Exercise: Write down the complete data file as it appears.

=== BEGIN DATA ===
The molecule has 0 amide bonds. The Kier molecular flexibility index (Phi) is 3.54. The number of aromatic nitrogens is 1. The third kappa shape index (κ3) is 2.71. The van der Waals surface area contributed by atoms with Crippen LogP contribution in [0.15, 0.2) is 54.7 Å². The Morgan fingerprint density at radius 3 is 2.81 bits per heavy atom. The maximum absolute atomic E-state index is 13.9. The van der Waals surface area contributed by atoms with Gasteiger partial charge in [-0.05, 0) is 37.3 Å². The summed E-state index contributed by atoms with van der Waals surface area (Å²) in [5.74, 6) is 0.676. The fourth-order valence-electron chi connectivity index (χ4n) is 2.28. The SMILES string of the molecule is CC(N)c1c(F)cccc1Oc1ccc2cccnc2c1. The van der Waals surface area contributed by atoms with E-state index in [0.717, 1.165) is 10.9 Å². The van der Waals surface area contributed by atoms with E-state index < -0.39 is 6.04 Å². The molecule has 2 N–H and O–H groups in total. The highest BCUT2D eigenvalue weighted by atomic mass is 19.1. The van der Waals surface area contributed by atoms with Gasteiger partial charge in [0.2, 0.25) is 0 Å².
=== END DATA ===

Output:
The molecule has 0 amide bonds. The Kier molecular flexibility index (Phi) is 3.54. The number of aromatic nitrogens is 1. The third kappa shape index (κ3) is 2.71. The van der Waals surface area contributed by atoms with Crippen LogP contribution in [0.15, 0.2) is 54.7 Å². The Morgan fingerprint density at radius 3 is 2.81 bits per heavy atom. The maximum absolute atomic E-state index is 13.9. The van der Waals surface area contributed by atoms with Gasteiger partial charge in [-0.05, 0) is 37.3 Å². The summed E-state index contributed by atoms with van der Waals surface area (Å²) in [5.74, 6) is 0.676. The fourth-order valence-electron chi connectivity index (χ4n) is 2.28. The SMILES string of the molecule is CC(N)c1c(F)cccc1Oc1ccc2cccnc2c1. The van der Waals surface area contributed by atoms with E-state index in [0.717, 1.165) is 10.9 Å². The van der Waals surface area contributed by atoms with E-state index < -0.39 is 6.04 Å². The molecule has 2 N–H and O–H groups in total. The highest BCUT2D eigenvalue weighted by atomic mass is 19.1. The van der Waals surface area contributed by atoms with Gasteiger partial charge in [0.2, 0.25) is 0 Å².